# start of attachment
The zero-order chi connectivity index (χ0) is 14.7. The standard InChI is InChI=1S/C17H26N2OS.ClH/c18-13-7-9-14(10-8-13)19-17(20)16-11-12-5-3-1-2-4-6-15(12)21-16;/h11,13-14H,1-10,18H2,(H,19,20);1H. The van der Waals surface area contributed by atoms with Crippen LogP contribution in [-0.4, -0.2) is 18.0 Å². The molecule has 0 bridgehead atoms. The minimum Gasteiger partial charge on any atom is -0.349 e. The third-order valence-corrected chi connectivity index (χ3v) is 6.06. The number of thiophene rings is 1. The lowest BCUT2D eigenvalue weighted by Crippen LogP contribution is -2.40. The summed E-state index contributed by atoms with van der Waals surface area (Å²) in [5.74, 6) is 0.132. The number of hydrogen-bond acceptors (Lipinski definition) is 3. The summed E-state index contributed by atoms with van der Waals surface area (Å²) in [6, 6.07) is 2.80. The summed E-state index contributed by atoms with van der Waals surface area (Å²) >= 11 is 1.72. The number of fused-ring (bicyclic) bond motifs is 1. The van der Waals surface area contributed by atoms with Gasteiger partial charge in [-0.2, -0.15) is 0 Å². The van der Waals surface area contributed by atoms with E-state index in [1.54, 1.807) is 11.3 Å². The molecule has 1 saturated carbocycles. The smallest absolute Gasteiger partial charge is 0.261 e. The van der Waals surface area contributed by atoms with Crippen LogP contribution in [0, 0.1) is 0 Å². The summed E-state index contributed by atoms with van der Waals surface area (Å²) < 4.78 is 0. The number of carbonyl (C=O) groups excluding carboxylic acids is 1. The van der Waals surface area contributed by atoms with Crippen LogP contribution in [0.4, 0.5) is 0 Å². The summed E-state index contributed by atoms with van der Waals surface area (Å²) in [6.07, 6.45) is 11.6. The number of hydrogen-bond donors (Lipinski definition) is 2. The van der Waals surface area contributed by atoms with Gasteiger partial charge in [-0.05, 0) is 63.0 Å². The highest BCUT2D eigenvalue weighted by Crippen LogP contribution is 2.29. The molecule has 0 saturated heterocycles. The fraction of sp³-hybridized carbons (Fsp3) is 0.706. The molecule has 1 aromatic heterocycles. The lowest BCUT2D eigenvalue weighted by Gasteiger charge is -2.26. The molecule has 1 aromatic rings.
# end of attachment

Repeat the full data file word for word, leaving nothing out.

The zero-order chi connectivity index (χ0) is 14.7. The standard InChI is InChI=1S/C17H26N2OS.ClH/c18-13-7-9-14(10-8-13)19-17(20)16-11-12-5-3-1-2-4-6-15(12)21-16;/h11,13-14H,1-10,18H2,(H,19,20);1H. The van der Waals surface area contributed by atoms with Crippen LogP contribution in [-0.4, -0.2) is 18.0 Å². The molecule has 0 bridgehead atoms. The minimum Gasteiger partial charge on any atom is -0.349 e. The third-order valence-corrected chi connectivity index (χ3v) is 6.06. The number of thiophene rings is 1. The lowest BCUT2D eigenvalue weighted by Crippen LogP contribution is -2.40. The summed E-state index contributed by atoms with van der Waals surface area (Å²) in [5.74, 6) is 0.132. The number of hydrogen-bond acceptors (Lipinski definition) is 3. The summed E-state index contributed by atoms with van der Waals surface area (Å²) in [6, 6.07) is 2.80. The summed E-state index contributed by atoms with van der Waals surface area (Å²) >= 11 is 1.72. The number of fused-ring (bicyclic) bond motifs is 1. The van der Waals surface area contributed by atoms with Gasteiger partial charge in [-0.2, -0.15) is 0 Å². The van der Waals surface area contributed by atoms with E-state index in [1.54, 1.807) is 11.3 Å². The molecule has 1 saturated carbocycles. The smallest absolute Gasteiger partial charge is 0.261 e. The van der Waals surface area contributed by atoms with Crippen LogP contribution in [0, 0.1) is 0 Å². The summed E-state index contributed by atoms with van der Waals surface area (Å²) < 4.78 is 0. The number of carbonyl (C=O) groups excluding carboxylic acids is 1. The van der Waals surface area contributed by atoms with Crippen LogP contribution in [0.4, 0.5) is 0 Å². The summed E-state index contributed by atoms with van der Waals surface area (Å²) in [6.07, 6.45) is 11.6. The number of hydrogen-bond donors (Lipinski definition) is 2. The van der Waals surface area contributed by atoms with Gasteiger partial charge in [-0.05, 0) is 63.0 Å². The highest BCUT2D eigenvalue weighted by Crippen LogP contribution is 2.29. The molecule has 0 saturated heterocycles. The fraction of sp³-hybridized carbons (Fsp3) is 0.706. The molecule has 1 aromatic heterocycles. The lowest BCUT2D eigenvalue weighted by Gasteiger charge is -2.26. The molecule has 1 aromatic rings.